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Thursday, May 06, 2010

Why the Terrorist Expatriation Act is Unconstitutional: Early Thoughts

D.C. is atwitter today with news of Congress's latest foray into counterterrorism policy: the Terrorist Expatriation Act of 2010, a measure introduced by Senator Lieberman (with bipartisan and bicameral support) that would provide for the denaturalization or expatriation of a U.S. citizen upon a finding by the Secretary of State that s/he has provided material support to terrorism, in violation of the federal material support statutes (18 U.S.C. 2339A and 2339B). (I'll try to link to authoritative text once it's available.)

Leaving aside the myriad issues with the material support statutes (several of which are currently before the Supreme Court in the Humanitarian Law Project case), it strikes me that there is an obvious flaw in the bill:

Under existing law (see 8 U.S.C. 1481), citizens can be denaturalized or expatriated if they commit one of seven sets of acts. The first six are all classical examples of voluntary indicia of a citizen's intent to adhere to a foreign nation, including "taking an oath or making an affirmation or other formal declaration of allegiance to a foreign state or a political subdivision thereof, after having attained the age of eighteen years," or "entering, or serving in, the armed forces of a foreign state if (A) such armed forces are engaged in hostilities against the United States, or (B) such persons serve as a commissioned or non-commissioned officer," among others. Voluntariness, as the Supreme Court has repeatedly held, is the constitutional predicate to denaturalization or expatriation.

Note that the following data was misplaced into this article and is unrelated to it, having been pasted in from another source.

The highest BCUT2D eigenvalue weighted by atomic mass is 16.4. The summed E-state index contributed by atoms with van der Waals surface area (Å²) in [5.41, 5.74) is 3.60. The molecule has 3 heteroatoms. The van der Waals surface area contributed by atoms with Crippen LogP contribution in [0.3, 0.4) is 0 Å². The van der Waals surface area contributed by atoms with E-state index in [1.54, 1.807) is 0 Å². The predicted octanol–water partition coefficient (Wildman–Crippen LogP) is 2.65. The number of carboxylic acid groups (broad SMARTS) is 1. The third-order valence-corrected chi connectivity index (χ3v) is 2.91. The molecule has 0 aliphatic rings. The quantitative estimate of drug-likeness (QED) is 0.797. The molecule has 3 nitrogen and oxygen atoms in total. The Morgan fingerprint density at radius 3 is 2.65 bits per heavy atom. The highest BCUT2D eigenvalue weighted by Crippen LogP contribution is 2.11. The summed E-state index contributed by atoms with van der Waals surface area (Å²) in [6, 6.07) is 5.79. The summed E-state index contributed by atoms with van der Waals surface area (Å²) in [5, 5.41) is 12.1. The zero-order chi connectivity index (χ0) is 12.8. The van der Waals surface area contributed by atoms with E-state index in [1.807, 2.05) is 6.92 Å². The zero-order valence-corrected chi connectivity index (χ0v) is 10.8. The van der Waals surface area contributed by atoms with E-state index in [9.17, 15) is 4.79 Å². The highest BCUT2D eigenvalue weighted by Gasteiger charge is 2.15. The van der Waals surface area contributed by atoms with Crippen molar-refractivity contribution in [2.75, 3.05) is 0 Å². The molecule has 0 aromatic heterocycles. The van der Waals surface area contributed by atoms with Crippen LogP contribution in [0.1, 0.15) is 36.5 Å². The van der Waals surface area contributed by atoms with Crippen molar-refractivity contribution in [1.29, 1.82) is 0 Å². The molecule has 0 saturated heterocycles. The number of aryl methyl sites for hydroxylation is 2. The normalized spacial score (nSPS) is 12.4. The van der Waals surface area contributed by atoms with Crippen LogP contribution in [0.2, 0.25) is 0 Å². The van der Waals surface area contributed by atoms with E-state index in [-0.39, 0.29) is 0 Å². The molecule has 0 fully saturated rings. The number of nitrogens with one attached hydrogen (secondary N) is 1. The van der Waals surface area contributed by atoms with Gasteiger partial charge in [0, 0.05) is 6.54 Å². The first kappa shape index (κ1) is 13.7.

The seventh category is the tricky one.  

Pursuant to it, citizens can be denaturalized or expatriated by

committing any act of treason against, or attempting by force to overthrow, or bearing arms against, the United States, violating or conspiring to violate any of the provisions of section 2383 of Title 18, or willfully performing any act in violation of section 2385 of Title 18, or violating section 2384 of Title 18 by engaging in a conspiracy to overthrow, put down, or to destroy by force the Government of the United States, or to levy war against them, if and when he is convicted thereof by a court martial or by a court of competent jurisdiction.

The emphasis is my own, and it highlights the key language--that one can be denaturalized or expatriated only _after_ a conviction, which requires proof beyond a reasonable doubt (and, in the case of treason, the testimony of two witnesses to the same overt act).

Whatever one may say about analogies (or the lack thereof) between providing material support to terrorism and the egregious offenses delineated in 1481(a)(7) (more on that later), it strikes me as a monumentally significant distinction to allow denaturalization or expatriation based not on conviction for a crime, but merely the Secretary of State's administrative finding that you have provided material support to designated foreign terrorist organizations.